If steaks and burgers seem a little been there, done that, step out of your culinary comfort zone by grilling something your guests won’t necessarily expect—like wild-caught Alaskan halibut!
Halibut is a delicious white-fleshed fish with a firm, meaty texture, which makes it a great alternative to grilling meat or chicken. The tender white meat has a somewhat sweet taste and therefore doesn't need much seasoning. Not to mention, halibut is low in fat and rich in omega-3 fatty acids, making it a healthy choice when looking for a lighter meal.
Prepping Your Halibut
Unlike some grilled meats and other fish, it’s important to prep your halibut before grilling to ensure you get that perfectly crispy, grilled skin. To make sure you don’t end up with a water-logged consistency, getting rid of as much moisture as possible is crucial, since wetness in and on the fish skin will interfere with browning and crisping.
To remove moisture from the skin, let the fish fillets or steaks sit uncovered on a plate, skin side up, for about an hour in the refrigerator before cooking. Next, carefully pat your halibut with a paper or clean dish towel to pull out any remaining moisture.
Now that your halibut is nice and dry, season with just a brush of butter, squeeze of lemon, and touch of salt and pepper.
Getting Your Grill Ready
After your halibut is prepped, you’re ready to get the grill going. Since fish is more likely to stick to grills than chicken or beef, it’s important to ensure your grill is clean, well-oiled and hot. So first , clean your grill grates thoroughly by heating them up and using a grill brush to rid of any debris, and follow up with a rag dipped in olive or vegetable oil to thoroughly coat the grill.
Now that you have a clean and oiled grill, preheat it on high 30 minutes before cooking (a 10-minute preheat works if you have a gas range, although we recommend charcoal). Bringing the grill up to temperature will help in caramelizing the halibut while painting those deliciously, defined grill marks.
When grilling halibut, the choice of charcoal varies by your grilling style and personal preference. If you like a smokier flavor to your fish, adding soaked wood chips to the coals or putting them on a piece of foil set over the heat source will add an extra kick of flavor to your halibut.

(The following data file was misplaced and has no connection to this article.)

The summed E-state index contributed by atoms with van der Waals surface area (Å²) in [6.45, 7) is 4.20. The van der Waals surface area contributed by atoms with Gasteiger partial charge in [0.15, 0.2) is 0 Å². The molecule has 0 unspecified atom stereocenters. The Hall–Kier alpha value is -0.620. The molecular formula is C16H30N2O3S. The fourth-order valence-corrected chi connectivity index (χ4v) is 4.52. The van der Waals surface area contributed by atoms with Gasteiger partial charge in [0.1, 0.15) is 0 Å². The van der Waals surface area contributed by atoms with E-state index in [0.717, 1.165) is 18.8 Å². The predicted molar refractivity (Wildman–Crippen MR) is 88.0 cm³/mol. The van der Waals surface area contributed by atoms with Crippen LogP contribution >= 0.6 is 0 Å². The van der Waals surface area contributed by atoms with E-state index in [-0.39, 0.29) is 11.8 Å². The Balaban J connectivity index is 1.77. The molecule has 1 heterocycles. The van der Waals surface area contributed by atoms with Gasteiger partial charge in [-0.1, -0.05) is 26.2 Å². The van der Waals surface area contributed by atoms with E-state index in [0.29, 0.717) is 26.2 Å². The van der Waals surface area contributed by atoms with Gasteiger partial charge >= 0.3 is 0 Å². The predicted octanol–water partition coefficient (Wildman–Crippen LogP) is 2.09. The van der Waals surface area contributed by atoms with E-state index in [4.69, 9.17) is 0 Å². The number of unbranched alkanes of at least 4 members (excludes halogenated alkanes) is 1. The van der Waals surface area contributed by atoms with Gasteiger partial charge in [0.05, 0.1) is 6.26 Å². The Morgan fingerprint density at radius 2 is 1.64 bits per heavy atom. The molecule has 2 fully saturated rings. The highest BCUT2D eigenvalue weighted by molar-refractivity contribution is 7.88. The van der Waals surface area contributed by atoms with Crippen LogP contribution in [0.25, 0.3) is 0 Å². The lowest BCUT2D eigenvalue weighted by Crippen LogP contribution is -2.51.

Should I Start Flesh or Skin-Side Down?
Though some recipes call for you to remove the skin before grilling halibut, many love a delicious, browned crispy skin. Also, because halibut skin is more dense than its flesh, it firms up and releases more easily from the grate than the flesh will.
So, to prevent your fish from falling apart when you move them, grilling your halibut skin down is your best bet. You can also keep your halibut from flaking apart by using a fish basket, so instead of flipping the fish itself, you flip the basket that holds it.
Grilling Halibut to Perfection
Since halibut can dry out easily, the grilling time is pretty short compared to chicken or meat, meaning no breaks for a glass of wine or beer inside because overcooking will ruin everything you worked so hard for.
Generally, an inch-thick halibut steak or fillet will grill to perfection in about 10 minutes over medium-high heat while thinner cuts can cook in as little time as 5-7 minutes.
There are a few ways to know when your fish is ready to take off the grill. Halibut is good to go when the meat is opaque through the middle and flakes easily with a fork. You can also ensure doneness by checking the internal temperature with a meat thermometer and it hits 145 °F.
Easy and Delicious Grilled Halibut Recipes
Though halibut’s delicate flavor can stand on its own, there are endless ways to enjoy this versatile fish when grilling.
Pair your halibut with avocado, cashews and shallot in this easy and savory recipe from The Chew. For a little kick to your fish, this recipe by Epicurious uses Thai chiles and jalapeños to take the fish to new (and spicy!) heights.